We're not complaining.
Despite its financial difficulties, Nissan has been making great strides to regain its mojo, and part of that effort includes its continued presence in the sports car segment. The Nissan GT-R is another thing entirely, though a successor is still in the cards. No, we're referring to the iconic Z car. The Nissan 370Z launched way back in 2009 and has changed very little ever since. Does this mean the Z Proto, likely to be named 400Z once it reaches production, is all-new? Well, there have been suspicions the Z Proto rides on the same, though modified, rear-wheel-drive platform. Nissan has refused to directly comment on the matter, but now it seems we have our answer once and for all.
The following video was made by Japanese journalists who recently visited the Nissan Pavilion in Yokohama earlier this month where they were able to get an up-close inspection of the new concept. They also brought along their tape measure.
A Nissan official didn't like that very much. Thanks to the English subtitles, we can follow their concept walkaround and, thankfully, they claim the car looks even better in the flesh than it does in pictures. And then they begin taking a few measurements.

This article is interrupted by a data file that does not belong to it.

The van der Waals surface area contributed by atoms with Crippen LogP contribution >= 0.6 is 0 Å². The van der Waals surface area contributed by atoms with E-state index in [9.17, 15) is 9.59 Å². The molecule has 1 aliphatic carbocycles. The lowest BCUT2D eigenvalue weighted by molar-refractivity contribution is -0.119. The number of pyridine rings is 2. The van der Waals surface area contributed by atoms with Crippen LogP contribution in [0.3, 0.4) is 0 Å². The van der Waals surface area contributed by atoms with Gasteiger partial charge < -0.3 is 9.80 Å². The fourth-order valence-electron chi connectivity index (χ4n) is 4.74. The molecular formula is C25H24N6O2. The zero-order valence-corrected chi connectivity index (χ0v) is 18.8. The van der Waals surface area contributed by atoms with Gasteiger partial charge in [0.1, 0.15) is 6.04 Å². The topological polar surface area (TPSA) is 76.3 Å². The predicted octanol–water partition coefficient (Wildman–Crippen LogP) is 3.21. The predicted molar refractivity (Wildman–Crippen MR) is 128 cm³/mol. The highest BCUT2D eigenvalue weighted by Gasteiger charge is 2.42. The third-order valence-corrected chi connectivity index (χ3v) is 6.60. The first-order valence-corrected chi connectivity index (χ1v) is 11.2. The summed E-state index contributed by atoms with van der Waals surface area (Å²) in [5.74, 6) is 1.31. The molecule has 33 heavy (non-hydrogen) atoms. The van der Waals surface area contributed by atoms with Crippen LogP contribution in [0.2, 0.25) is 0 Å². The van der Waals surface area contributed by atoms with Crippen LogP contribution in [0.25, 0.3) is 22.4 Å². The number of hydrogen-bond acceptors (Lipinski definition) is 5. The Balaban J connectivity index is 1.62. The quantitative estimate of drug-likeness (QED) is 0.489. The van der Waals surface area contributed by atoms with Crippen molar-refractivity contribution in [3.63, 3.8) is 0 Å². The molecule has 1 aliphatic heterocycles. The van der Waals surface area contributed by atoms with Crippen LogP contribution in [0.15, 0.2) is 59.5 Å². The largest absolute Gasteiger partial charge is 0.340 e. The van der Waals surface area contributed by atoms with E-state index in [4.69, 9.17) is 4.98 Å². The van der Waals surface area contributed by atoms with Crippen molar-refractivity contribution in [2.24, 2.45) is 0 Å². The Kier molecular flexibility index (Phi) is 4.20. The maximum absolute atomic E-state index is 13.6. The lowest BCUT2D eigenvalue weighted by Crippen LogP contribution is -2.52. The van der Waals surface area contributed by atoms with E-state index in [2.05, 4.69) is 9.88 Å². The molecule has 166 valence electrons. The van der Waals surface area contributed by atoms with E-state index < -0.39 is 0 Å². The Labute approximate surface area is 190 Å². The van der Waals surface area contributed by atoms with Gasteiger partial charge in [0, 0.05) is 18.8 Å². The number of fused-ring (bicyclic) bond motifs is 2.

The Z Proto has an axle to axle measurement of about 255 cm, which is identical to that of the 370Z. Why would Nissan go to great lengths in designing an all-new RWD platform only for it to have the same dimensions as before? The fact is it wouldn't. Designing and engineering any new vehicle platform from the ground-up requires a hefty budget and a few years' time. While Nissan had the time to do so, it simply didn't have the money.
Furthermore, a major investment for a platform likely limited to a single model, and a niche one at that, makes no financial sense. That all being said, is Nissan's second go-around with the 370Z's setup really a bad thing? There was nothing really wrong with it except for the age of the vehicle riding on it. A complete redesign inside and out along with a new engine and various other refinements prove this front-engine RWD layout still has years of life ahead.
Mainstream brand sports cars with a manual transmission are far less common than ever, and Nissan made the right decision here, hands down.